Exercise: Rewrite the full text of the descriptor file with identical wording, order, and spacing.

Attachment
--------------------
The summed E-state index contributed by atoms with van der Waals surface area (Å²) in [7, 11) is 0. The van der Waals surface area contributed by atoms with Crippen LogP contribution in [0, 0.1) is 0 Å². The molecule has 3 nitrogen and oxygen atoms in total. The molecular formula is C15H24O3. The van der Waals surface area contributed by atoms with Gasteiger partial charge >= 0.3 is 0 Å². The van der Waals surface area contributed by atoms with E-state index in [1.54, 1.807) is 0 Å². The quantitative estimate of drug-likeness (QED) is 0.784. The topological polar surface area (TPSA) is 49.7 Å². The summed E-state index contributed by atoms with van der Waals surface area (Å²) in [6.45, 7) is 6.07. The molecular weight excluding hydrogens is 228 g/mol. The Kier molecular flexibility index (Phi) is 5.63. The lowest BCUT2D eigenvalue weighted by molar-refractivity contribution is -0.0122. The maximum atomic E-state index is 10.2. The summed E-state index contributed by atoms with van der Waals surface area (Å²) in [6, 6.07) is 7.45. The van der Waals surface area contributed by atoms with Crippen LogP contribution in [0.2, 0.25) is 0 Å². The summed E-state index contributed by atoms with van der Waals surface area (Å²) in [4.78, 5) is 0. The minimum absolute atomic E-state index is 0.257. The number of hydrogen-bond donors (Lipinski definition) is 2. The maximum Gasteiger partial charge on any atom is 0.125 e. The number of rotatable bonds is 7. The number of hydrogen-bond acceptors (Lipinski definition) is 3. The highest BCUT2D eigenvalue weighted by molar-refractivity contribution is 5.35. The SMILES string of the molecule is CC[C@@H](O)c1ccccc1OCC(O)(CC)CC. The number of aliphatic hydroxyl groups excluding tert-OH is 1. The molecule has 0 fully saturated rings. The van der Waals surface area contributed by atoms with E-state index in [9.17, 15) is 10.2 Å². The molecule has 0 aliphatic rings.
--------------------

The summed E-state index contributed by atoms with van der Waals surface area (Å²) in [7, 11) is 0. The van der Waals surface area contributed by atoms with Crippen LogP contribution in [0, 0.1) is 0 Å². The molecule has 3 nitrogen and oxygen atoms in total. The molecular formula is C15H24O3. The van der Waals surface area contributed by atoms with Gasteiger partial charge >= 0.3 is 0 Å². The van der Waals surface area contributed by atoms with E-state index in [1.54, 1.807) is 0 Å². The quantitative estimate of drug-likeness (QED) is 0.784. The topological polar surface area (TPSA) is 49.7 Å². The summed E-state index contributed by atoms with van der Waals surface area (Å²) in [6.45, 7) is 6.07. The molecular weight excluding hydrogens is 228 g/mol. The Kier molecular flexibility index (Phi) is 5.63. The lowest BCUT2D eigenvalue weighted by molar-refractivity contribution is -0.0122. The maximum atomic E-state index is 10.2. The summed E-state index contributed by atoms with van der Waals surface area (Å²) in [6, 6.07) is 7.45. The van der Waals surface area contributed by atoms with Crippen LogP contribution in [0.2, 0.25) is 0 Å². The summed E-state index contributed by atoms with van der Waals surface area (Å²) in [4.78, 5) is 0. The minimum absolute atomic E-state index is 0.257. The number of hydrogen-bond donors (Lipinski definition) is 2. The maximum Gasteiger partial charge on any atom is 0.125 e. The number of rotatable bonds is 7. The number of hydrogen-bond acceptors (Lipinski definition) is 3. The highest BCUT2D eigenvalue weighted by molar-refractivity contribution is 5.35. The SMILES string of the molecule is CC[C@@H](O)c1ccccc1OCC(O)(CC)CC. The number of aliphatic hydroxyl groups excluding tert-OH is 1. The molecule has 0 fully saturated rings. The van der Waals surface area contributed by atoms with E-state index in [9.17, 15) is 10.2 Å². The molecule has 0 aliphatic rings.